Life As an Industrial Ecologist
Career Description Apply principles and processes of natural ecosystems to develop models for efficient industrial systems. Use knowledge from the physical and social sciences to maximize effective use of natural resources in the production and use of goods and services. Examine societal issues and their relationship with both technical systems and the environment.
A Day in the Life of an Industrial Ecologist
- Plan or conduct studies of the ecological implications of historic or projected changes in industrial processes or development.
- Perform analyses to determine how human behavior can affect and be affected by changes in the environment.
- Provide industrial managers with technical materials on environmental issues, regulatory guidelines, or compliance actions.
- Recommend methods to protect the environment or minimize environmental damage from industrial production practices.
- Forecast future status or condition of ecosystems, based on changing industrial practices or environmental conditions.
- Research sources of pollution to determine environmental impact or to develop methods of pollution abatement or control.
What an Industrial Ecologist Should Know
Below is a list of the skills most Industrial Ecologists say are important on the job.
Reading Comprehension: Understanding written sentences and paragraphs in work related documents.
Critical Thinking: Using logic and reasoning to identify the strengths and weaknesses of alternative solutions, conclusions or approaches to problems.
Writing: Communicating effectively in writing as appropriate for the needs of the audience.
Active Listening: Giving full attention to what other people are saying, taking time to understand the points being made, asking questions as appropriate, and not interrupting at inappropriate times.
Speaking: Talking to others to convey information effectively.
Judgment and Decision Making: Considering the relative costs and benefits of potential actions to choose the most appropriate one.
Types of Industrial Ecologist
- Eco-Industrial Development Consultant
- Industrial Green Systems Designer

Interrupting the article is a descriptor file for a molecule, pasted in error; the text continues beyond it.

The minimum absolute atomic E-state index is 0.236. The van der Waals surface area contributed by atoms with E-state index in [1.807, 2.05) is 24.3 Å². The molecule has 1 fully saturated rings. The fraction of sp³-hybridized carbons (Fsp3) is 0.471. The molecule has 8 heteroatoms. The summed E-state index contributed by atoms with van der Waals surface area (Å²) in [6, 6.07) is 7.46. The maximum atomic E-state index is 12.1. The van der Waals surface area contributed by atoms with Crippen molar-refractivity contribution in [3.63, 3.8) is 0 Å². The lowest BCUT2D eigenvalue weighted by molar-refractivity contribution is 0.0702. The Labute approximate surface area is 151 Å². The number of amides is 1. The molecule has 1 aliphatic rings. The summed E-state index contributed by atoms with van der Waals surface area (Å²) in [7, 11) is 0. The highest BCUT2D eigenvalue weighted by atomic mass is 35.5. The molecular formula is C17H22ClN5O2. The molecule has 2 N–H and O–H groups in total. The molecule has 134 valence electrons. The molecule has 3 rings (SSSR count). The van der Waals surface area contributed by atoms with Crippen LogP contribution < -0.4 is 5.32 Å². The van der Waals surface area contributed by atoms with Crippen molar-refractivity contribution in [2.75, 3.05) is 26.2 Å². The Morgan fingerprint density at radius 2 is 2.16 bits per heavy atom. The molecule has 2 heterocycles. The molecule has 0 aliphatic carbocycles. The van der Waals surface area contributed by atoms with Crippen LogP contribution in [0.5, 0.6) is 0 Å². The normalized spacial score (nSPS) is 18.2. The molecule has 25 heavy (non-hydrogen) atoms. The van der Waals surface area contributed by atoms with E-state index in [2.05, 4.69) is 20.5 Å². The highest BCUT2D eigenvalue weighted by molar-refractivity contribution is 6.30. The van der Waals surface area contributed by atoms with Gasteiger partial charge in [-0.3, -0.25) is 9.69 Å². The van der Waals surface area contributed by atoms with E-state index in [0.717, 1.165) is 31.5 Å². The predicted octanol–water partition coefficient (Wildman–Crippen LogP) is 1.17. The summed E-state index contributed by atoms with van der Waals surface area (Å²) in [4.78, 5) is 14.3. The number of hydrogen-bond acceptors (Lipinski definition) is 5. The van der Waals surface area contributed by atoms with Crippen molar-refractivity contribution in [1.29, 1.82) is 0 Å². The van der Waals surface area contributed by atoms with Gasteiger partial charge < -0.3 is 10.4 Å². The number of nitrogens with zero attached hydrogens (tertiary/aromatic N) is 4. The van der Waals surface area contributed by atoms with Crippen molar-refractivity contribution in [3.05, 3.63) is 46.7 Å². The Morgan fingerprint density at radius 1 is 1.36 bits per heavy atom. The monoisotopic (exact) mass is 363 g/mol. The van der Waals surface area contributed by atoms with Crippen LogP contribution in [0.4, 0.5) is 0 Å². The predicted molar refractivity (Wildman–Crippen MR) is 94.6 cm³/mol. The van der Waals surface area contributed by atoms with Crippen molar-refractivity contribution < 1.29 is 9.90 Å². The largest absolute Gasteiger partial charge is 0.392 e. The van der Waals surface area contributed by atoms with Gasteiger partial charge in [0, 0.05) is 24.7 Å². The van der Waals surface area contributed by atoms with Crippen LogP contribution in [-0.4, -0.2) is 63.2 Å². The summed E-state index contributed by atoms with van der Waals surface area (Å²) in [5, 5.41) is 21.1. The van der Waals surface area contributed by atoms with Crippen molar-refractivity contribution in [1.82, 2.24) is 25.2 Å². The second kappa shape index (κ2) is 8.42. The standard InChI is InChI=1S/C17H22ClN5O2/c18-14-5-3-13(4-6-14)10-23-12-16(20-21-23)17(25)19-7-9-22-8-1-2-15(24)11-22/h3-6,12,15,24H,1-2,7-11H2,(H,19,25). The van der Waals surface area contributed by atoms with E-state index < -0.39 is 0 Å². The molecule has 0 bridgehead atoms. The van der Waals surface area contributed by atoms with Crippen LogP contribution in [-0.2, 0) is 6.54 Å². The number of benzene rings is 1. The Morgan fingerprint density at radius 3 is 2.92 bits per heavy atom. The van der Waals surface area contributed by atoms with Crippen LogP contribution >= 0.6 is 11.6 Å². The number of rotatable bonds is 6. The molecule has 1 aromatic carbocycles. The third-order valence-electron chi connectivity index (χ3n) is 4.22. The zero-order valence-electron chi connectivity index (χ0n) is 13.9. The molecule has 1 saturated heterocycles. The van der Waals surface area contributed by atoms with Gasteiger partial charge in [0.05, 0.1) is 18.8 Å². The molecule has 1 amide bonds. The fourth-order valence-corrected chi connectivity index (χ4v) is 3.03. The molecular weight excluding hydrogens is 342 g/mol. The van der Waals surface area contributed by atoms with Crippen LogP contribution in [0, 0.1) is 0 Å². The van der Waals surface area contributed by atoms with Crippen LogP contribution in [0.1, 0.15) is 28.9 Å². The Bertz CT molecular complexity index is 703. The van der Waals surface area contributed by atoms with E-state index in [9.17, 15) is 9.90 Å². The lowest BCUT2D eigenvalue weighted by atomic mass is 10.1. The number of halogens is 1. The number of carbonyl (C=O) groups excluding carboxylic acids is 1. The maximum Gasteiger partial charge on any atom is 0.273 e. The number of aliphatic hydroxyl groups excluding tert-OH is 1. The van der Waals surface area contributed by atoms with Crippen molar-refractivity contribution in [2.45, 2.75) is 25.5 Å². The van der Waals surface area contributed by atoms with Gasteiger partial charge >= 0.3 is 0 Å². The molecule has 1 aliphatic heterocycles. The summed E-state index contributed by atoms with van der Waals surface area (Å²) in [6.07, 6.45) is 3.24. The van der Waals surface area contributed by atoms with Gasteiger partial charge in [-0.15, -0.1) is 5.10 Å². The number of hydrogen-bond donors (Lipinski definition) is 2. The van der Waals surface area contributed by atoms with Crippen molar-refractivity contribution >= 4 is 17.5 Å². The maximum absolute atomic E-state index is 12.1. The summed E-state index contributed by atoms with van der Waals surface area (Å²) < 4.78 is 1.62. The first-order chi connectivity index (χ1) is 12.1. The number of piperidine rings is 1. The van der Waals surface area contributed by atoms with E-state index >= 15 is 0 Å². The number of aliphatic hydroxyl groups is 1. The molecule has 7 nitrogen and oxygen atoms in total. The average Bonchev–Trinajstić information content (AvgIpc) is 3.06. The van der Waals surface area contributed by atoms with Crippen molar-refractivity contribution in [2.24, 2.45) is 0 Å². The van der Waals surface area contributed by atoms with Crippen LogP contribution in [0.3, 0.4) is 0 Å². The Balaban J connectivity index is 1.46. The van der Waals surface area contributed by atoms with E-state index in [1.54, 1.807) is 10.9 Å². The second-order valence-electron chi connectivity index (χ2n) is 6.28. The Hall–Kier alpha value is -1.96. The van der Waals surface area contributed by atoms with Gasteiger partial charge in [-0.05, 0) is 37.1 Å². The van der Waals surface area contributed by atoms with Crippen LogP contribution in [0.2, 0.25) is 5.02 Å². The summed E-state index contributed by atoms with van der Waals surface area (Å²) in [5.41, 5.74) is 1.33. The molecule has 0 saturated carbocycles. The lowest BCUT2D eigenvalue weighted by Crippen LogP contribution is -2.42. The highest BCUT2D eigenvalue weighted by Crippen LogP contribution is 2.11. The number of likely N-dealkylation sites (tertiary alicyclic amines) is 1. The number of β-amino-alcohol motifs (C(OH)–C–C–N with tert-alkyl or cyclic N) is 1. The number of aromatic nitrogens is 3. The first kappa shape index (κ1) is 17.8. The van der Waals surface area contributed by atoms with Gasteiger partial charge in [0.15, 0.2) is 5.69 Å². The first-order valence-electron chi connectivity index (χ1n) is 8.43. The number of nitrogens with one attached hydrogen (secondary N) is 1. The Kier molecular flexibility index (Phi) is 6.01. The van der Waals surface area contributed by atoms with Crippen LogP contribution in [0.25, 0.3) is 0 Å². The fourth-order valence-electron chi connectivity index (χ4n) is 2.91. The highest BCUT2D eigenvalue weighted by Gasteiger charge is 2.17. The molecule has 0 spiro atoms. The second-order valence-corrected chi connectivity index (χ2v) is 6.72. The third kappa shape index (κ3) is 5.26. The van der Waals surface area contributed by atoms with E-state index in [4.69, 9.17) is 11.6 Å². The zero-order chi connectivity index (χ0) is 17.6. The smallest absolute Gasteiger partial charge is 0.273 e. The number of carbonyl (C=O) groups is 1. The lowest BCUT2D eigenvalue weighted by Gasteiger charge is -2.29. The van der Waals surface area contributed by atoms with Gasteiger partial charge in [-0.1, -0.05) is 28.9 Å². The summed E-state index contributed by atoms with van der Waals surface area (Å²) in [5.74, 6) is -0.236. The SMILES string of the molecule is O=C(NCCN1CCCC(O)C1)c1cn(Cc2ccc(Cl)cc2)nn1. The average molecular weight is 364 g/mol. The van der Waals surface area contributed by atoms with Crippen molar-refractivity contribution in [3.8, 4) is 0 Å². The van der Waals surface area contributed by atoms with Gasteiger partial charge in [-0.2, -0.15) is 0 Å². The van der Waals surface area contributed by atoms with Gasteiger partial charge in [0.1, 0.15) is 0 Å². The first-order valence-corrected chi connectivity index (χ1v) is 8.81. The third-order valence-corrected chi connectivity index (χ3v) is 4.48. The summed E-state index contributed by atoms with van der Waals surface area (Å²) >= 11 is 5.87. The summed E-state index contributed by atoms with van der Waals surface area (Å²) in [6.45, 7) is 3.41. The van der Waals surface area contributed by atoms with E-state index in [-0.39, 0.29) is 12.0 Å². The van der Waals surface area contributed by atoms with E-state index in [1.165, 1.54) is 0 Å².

- Sustainable Systems Analyst
- Product Development Ecologist
- Environmental Consultant
Job Opportunities for Industrial Ecologists
There were about 89,500 jobs for Industrial Ecologist in 2016 (in the United States). New jobs are being produced at a rate of 11.1% which is above the national average. The Bureau of Labor Statistics predicts 9,900 new jobs for Industrial Ecologist by 2026. Due to new job openings and attrition, there will be an average of 9,500 job openings in this field each year.
The states with the most job growth for Industrial Ecologist are Utah, Nevada, and Colorado. Watch out if you plan on working in Maine, Alaska, or Maryland. These states have the worst job growth for this type of profession.
How Much Does an Industrial Ecologist Make?
Industrial Ecologists make between $42,520 and $124,620 a year.
Industrial Ecologists who work in District of Columbia, California, or Colorado, make the highest salaries.
How much do Industrial Ecologists make in different U.S. states?
|State||Annual Mean Salary|
|District of Columbia||$115,190|
Tools & Technologies Used by Industrial Ecologists
Although they’re not necessarily needed for all jobs, the following technologies are used by many Industrial Ecologists:
- Microsoft Excel
- Microsoft Office
- Microsoft PowerPoint
- Web browser software
- Email software
- Autodesk AutoCAD
- Adobe Systems Adobe Acrobat
- Microsoft Visio
- Microsoft SharePoint
- Adobe Systems Adobe Photoshop
- The MathWorks MATLAB
- Adobe Systems Adobe Illustrator
- StataCorp Stata
- Wolfram Research Mathematica
- ESRI ArcGIS software
- Online databases
Becoming an Industrial Ecologist
What education is needed to be an Industrial Ecologist?
What work experience do I need to become an Industrial Ecologist?
Where do Industrial Ecologists Work?
Below are examples of industries where Industrial Ecologists work:
Image Credit: Lynn Betts via Photo by Lynn Betts, USDA Natural Resources Conservation Service
More about our data sources and methodologies.
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